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11 June 2020 Posted by 


New world of "job crafting"
A FRIEND of mine is a Business Analyst with a leading financial organization and he has is now working from home permanently after the COVID-19 pandemic forced a massive change in the way Australia operates.

Wayne M. works from home in Acacia Gardens where he lives with his wife and two preschool children in a modern four bedroom home on a large block. His wife owns business but works only part-time.

Wayne’s job involves working many staff, associates and clients both in Australia and overseas.

“Everyone is online now and I can do my job from the North Pole if I can get a phone connection,” he said. Wayne says he uses teleconferences to commute with work colleagues and because he deals with India, the UK and the USA he needs to work flexible hours.

“It’s no longer a 9 to 5 lifestyle. I can work my hours around the kids and quite often I get on the computer in the evening and finish my work for the day.”

The positives are obvious to Wayne. “I don’t have to do the three hour commute into the city anymore which means wife work-life balance is much better  and my productivity has definitely improved,” he said.

“Communications are much better with short, sharp meetings and less meaningless dialogue which is a problem with face to face staff meetings.

“But when I need to go to office for  a meeting day, I simply book a meeting room which is equipped with all the mod cons and away we go.’

Wayne said the staff at company had the choice of working from home or in the office, but overwhelming majority now work from home.

“They are just a phone call, email or message away, but a lot use Skype to connect.”

Wayne said a key factor in working from home was the introduction of Microsoft Office 365 which allowed workers to log on to any device securely worldwide.

So, flexible work and working from home definitely is the way to for people like Wayne, but it doesn’t suit everyone or every business, especially they have to be involved in face to face activities like service industries.

But the pandemic lockdown has certainly shown that many more people could successfully work from home, improving their family life and their approach to their work.

Flexible work has always been a drawcard for employees, but while managers have typically been reluctant to embrace flexible work arrangements, University of South Australia researchers warn that the topic is likely to become front and centre as employees return to the office after months of lockdown from COVID-19.

Human resource management experts, UniSA’s Professor Carol Kulik and Dr Ruchi Sinha said organisations should be prepared to discuss alternative work arrangements.

“COVID-19 forced people to work from home under the worst possible conditions – it was done in a rush, it was done across the board, and in some cases, it was done without the right supports such as IT, or ergonomics,” Dr Sinha says.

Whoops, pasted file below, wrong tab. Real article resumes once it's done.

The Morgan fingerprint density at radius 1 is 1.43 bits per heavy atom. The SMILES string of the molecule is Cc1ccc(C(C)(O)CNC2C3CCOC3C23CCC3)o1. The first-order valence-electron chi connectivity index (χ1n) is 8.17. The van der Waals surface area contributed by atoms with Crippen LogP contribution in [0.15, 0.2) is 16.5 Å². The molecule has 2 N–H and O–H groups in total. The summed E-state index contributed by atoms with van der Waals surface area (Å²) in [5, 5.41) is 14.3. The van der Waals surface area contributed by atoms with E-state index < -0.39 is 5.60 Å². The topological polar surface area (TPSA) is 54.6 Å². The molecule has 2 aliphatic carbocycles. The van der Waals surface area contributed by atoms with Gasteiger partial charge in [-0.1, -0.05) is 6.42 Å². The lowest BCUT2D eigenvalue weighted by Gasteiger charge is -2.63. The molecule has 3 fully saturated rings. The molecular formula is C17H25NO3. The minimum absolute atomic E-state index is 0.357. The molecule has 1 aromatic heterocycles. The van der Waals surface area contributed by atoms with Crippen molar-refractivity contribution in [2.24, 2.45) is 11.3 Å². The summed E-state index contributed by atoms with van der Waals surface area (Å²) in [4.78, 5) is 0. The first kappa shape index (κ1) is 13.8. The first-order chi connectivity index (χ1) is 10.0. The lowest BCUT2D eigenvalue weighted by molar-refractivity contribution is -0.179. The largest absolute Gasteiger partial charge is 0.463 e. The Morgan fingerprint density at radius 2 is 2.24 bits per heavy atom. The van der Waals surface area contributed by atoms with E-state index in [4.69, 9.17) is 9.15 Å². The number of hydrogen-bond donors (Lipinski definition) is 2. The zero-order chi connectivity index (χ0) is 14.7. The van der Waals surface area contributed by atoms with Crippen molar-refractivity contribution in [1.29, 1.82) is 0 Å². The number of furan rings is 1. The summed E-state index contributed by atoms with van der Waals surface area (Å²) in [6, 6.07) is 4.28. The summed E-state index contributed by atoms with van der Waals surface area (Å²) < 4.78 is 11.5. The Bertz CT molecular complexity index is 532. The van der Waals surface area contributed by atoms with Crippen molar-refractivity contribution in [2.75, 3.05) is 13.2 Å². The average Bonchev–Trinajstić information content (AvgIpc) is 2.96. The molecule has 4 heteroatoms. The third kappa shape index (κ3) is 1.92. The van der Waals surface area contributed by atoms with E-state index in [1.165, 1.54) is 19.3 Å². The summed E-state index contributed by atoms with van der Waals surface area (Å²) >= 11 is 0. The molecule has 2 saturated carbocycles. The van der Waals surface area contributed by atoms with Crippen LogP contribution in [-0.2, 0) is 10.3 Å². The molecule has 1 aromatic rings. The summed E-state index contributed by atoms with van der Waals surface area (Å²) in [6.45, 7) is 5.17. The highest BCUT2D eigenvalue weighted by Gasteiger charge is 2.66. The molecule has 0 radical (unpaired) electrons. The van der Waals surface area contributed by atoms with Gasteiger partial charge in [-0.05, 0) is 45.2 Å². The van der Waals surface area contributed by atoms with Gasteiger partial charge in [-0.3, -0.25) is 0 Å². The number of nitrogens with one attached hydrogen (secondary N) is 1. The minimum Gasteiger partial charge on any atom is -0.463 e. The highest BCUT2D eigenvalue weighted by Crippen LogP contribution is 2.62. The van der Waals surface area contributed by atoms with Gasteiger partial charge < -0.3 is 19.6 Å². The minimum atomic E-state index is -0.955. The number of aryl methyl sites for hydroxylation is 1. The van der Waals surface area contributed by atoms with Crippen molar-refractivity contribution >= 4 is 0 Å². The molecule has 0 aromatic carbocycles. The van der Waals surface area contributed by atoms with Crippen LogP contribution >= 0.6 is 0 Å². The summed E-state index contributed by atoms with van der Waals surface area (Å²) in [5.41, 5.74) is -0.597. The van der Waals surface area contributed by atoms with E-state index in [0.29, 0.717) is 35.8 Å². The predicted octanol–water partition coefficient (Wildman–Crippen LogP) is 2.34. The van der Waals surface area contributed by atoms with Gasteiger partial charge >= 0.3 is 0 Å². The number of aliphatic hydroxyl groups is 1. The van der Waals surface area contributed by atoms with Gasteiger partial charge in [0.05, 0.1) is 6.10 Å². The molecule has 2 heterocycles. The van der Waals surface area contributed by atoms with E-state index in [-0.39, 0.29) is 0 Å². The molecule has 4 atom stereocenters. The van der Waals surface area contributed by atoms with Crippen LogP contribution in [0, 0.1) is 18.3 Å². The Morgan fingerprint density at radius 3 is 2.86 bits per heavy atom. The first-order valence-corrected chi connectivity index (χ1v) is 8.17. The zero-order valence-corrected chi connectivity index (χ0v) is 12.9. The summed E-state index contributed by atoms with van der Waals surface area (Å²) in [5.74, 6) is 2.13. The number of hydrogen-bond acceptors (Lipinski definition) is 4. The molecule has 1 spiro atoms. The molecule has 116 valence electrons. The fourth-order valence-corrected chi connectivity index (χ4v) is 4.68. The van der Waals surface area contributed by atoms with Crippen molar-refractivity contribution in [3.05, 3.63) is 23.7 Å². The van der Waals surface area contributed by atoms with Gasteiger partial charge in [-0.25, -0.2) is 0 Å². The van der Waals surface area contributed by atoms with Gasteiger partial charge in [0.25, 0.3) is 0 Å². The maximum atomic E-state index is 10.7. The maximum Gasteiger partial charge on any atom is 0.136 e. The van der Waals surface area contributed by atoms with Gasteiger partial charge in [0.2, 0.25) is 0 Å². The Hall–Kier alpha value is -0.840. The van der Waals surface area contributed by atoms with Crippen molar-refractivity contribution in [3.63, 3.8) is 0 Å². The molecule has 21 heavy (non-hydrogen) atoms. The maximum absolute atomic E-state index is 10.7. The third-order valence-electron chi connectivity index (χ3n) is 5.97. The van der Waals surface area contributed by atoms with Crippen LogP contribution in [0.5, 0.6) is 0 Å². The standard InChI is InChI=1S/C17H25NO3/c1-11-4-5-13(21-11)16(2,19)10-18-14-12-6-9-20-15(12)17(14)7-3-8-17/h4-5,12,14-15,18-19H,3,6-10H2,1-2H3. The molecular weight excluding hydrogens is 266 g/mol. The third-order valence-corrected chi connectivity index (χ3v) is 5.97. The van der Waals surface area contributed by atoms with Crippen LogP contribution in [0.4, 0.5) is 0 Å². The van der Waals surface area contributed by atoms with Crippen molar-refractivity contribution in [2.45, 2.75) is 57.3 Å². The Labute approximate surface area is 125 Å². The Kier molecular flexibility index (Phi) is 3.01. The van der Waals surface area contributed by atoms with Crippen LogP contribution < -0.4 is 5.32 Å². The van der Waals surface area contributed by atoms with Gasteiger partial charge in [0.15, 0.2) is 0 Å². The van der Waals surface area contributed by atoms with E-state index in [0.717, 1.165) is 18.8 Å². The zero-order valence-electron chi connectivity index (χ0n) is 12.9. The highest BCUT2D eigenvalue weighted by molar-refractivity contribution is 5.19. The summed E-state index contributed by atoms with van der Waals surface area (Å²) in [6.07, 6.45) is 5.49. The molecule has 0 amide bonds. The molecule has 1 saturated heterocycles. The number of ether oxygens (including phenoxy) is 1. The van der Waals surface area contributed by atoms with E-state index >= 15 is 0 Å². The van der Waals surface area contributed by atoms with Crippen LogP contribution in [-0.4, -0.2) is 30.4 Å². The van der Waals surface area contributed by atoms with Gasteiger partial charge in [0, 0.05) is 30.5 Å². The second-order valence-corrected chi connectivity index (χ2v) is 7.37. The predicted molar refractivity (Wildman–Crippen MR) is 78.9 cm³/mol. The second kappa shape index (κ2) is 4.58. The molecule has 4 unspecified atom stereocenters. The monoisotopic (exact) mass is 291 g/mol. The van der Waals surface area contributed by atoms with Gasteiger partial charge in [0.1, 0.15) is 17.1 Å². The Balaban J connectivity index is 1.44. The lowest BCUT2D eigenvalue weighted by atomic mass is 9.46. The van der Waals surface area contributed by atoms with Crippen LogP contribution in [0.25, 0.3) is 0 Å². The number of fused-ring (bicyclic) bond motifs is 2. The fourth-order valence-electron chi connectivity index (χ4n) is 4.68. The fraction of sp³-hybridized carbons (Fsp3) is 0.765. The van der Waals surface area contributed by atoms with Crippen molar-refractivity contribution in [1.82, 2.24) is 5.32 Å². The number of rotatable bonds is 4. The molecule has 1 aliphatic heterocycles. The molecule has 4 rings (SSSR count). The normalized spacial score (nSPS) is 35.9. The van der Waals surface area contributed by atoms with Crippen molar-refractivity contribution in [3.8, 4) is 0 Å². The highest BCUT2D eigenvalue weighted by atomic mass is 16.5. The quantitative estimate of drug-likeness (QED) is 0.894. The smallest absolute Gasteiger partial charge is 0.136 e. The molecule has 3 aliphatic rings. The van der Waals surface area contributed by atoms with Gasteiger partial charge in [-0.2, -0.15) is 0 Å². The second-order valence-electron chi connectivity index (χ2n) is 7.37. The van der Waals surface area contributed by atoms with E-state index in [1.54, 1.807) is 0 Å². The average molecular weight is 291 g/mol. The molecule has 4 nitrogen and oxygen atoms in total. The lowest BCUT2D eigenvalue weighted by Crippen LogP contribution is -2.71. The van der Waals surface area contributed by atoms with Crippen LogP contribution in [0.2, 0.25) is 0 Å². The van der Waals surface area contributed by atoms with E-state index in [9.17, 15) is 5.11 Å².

“Yet, even under these sub-optimal conditions, the pandemic showed that flexibility can work, with many people thriving in their safe, home-bound conditions.

“Of course, not everyone loved it, but the work did get done, and employees did show that working from home is not only possible, but also productive.

“Now, as workplaces return to some semblance of normal, people are asking – ‘what will happen to workplace flexibility?’ – and with such large-scale evidence that flexibility doesn’t diminish productivity, businesses cannot afford to turn a blind eye and just return to normal.

“Beyond COVID-19, we need a next normal that will not only embrace lessons from the lockdown, but also encourage flexible work.”

While more than 80% of Australian businesses offer scope for flexible work practice, only 17% embrace flexibility, leaving much room for improvement.

The way forward, according to Professor Carol Kulik, is by ‘job crafting’ – the notion that each job can be crafted to match the nature of the job and needs of worker.

Prof Kulik said a balance would be necessary to navigate recovery post COVID-19.

“No doubt we’re going to need give-and-take when it comes to flexible working arrangements – both for employers and employees,” Prof Kulik said.

“Managers need to recognise that they are often the biggest barriers to negotiating flexible work, simply because they aren’t well-prepared to motivate or manage staff remotely.

They’re also concerned about productivity from home, so all in all, it’s easier for them to say no to flexibility, than it is to say yes.

“On the other hand, while the pandemic has afforded us the opportunity to prove we can work flexibly, employees must recognise that not all work tasks are conducive to remote execution.”


Michael Walls
0407 783 413

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